You can probably imagine how the rest goes.(Back in 2003, The New Atlantis published a lovely and smart essay about artificial wombs by our senior editor Christine Rosen. It’s well worth reading. Check out “Why Not Artificial Wombs?”)
Yet another great post. I observe that many who are excited about the prospect of artificial wombs do so on the basis of 'libertarian' premises.
But isn't it clear that 1) artificial wombs will reopen the abortion debate by removing viability as a distinction; 2) that one powerful argument for them will be that they are safer for the fetus because constantly monitored (indeed no one would use them unless they are at least as safe… or — chastened by the NIH study on elective caesarians — close to as safe); 3) that the state/medical establishment would have to be heavily involved in oversight of any use of an artificial womb, and to the extent that they are 'better' their use will be encouraged by a state increasingly fixated on health and safety; 4) that because the mother's attachment to the baby can no longer be presumed upon as before precisely because the baby is more chosen and made, the state (through the medical establishment) will have to supervise post-natal rearing of the baby more closely; 5) that all of these expansions of state power and supervision of baby making and rearing would be drastically expanded in a regime of universal health care? I'd be curious to hear an argument for why artificial wombs wouldn't lead rather seemlessly to the state run hatchery in BNW.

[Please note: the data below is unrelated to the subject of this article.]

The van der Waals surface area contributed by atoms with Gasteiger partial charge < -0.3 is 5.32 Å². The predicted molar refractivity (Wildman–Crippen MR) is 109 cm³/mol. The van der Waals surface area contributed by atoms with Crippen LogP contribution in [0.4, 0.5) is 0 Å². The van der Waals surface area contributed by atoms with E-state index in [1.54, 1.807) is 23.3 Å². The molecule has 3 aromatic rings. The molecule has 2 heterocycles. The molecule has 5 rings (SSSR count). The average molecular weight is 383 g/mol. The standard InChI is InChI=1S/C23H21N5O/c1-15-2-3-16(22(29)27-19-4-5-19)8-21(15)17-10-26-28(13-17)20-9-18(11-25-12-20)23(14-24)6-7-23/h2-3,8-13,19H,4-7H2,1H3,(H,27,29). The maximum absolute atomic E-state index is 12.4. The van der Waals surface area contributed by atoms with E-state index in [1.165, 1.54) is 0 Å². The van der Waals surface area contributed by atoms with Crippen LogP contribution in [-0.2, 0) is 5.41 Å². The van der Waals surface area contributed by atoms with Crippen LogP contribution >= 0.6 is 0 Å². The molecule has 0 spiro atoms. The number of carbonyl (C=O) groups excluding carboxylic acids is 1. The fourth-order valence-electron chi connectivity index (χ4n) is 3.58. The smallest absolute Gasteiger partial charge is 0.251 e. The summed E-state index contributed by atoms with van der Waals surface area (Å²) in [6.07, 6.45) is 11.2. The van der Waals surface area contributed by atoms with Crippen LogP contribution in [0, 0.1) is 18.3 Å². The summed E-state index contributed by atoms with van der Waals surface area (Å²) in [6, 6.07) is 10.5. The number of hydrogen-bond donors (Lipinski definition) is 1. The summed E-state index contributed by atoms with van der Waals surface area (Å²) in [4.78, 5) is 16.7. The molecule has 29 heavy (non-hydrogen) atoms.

Mr. Craig — thanks for the kudos. You're quite right about artificial wombs leading easily to BNW territory; I think the more pertinent question would be whether transhumanists would consider that such a bad thing (and if so, on what grounds).
(Very apropos link, btw — those "Unthinkable" posts are really hilarious.)
artificial wombs will reopen the abortion debate by removing viability as a distinction
As the saying goes, that's not a bug, it's a feature.
I also don't see why the State must step in if a woman didn't give birth to her child. Traditionally, major decisions were made by the father … someone else who didn't give birth to the child.
Why do you not allow comments on so many of your articles? In "Why Not Artificial Wombs?," keeping with the theme of this site, you appeal to the mystery of life, and quote the Christian Bible. The application of the scientific method is at odds with the religious and traditional desire for mystery. Scientists and their supporters want to learn as much as they can. There are certainly a great many people who prefer mystery, but there are increasing millions who would rather know. I am one who would rather know. There will always be more to wonder about in the universe. When we understand the womb entirely, as we surely someday will, there still be infinite mysteries to ponder. I'm simply not interested in artificially-maintained mysteries, and I won't abide women being forced to carry children around for nine months simply because reproductive freedom runs counter to your or anyone else's sensibilities. The freethinking scientific community is not interested in and will not allow religion and tradition to place limits on discovery and creation. Oh, and why are there six options to choose from for posting comments, but the most popular one – Facebook – is unavailable?